Nitrate Poisoning in Forages by benbenzhou


Nitrate Poisoning in Forages

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MT 9301
                O N T G U I D E

                          Nitrate Poisoning in Forages

                                by Dennis Cash, Howard Bowman and Roger Brownson*

    Forage crops can accumulate toxic amounts of                   Nitrate Toxicity
nitrate (NO3). High quantities of nitrates can ac-                    Nitrate in itself is not toxic to animals, but at
cumulate in cereal grains (oats, rye, wheat, barley,               elevated levels it causes a noninfectious disease
triticale, etc.), sorghum, sudangrass, millet, corn                called nitrate poisoning. Nitrates normally found
and, on very rare occasions, alfalfa. Some weeds,                  in forage consumed by ruminant animals are bro-
like kochia and Russian thistle are sometimes                      ken down to nitrite (NO2) and then to ammonia
used for forage and have high nitrate levels espe-                 (NH3). The ammonia is then converted to protein
cially when growing under adverse conditions.                      by microbes in the rumen (first stomach of a ru-
Abnormal growing conditions such as drought,                       minant). Ruminant animals with high nitrate lev-
frost, unseasonable or prolonged cool tempera-                     els in their diet accumulate nitrite. Nitrite is ab-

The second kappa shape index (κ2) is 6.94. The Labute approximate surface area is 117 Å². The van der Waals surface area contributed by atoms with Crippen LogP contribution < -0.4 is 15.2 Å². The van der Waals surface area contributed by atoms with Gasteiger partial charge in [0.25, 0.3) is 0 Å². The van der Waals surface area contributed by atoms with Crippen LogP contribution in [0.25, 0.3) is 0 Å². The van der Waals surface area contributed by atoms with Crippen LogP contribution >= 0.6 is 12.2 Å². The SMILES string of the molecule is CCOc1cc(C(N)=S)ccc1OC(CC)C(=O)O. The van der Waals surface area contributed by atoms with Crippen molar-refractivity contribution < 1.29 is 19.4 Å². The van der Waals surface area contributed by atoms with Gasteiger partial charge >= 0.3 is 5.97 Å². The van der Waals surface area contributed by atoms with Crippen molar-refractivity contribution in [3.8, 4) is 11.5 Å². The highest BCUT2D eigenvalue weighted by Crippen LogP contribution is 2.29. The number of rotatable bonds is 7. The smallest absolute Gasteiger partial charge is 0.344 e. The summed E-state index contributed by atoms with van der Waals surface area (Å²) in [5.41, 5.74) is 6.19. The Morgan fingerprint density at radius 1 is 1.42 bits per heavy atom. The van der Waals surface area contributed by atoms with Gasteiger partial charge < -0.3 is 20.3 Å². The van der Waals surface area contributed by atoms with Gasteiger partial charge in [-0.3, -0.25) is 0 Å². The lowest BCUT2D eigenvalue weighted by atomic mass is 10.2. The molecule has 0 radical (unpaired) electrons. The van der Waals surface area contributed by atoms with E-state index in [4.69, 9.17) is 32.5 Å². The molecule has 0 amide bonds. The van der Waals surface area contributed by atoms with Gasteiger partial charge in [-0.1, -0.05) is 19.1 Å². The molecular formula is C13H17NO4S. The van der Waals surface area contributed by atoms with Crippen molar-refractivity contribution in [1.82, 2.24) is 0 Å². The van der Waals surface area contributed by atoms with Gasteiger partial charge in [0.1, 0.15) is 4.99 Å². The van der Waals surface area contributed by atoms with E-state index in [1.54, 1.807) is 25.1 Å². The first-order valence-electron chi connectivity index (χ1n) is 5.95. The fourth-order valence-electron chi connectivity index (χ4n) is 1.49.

tures, hail, shade, disease and herbicide damage                   sorbed into the blood and combines with hemo-
can cause high nitrate accumulation in forage.                     globin forming methemoglobin which causes a
The roots of growing plants will continue to take                  reduction in the ability of blood to carry oxygen
in nitrate nitrogen; however, normal plant me-                     from the lungs to the body tissue. When the
tabolism which converts nitrate to protein is dis-                 blood can no longer supply oxygen to the body,
rupted and high nitrate levels accumulate. All                     the animal suffocates.
plants contain nitrate, but nitrate levels toxic to
livestock are mostly associated with forages (hay,                 Symptoms of nitrate poisoning
fodder, silage, pasture or weeds) grown on soils                     Signs of early or chronic toxicity:
that have received high applications of manure or                    •Watery eyes
nitrogen fertilizer.                                                 •Reduced appetite
    As early as 1895, nitrate poisoning of livestock                 •Reduced milk production
was reported. Livestock losses occurred for many
                                                                     •Rough hair, unthrifty appearance
years before elevated nitrate levels in forage were
determined to be the cause of death. The term                        •Weight loss or no weight gain
“oat hay poisoning” was the common explana-                          •Signs of Vitamin A deficiency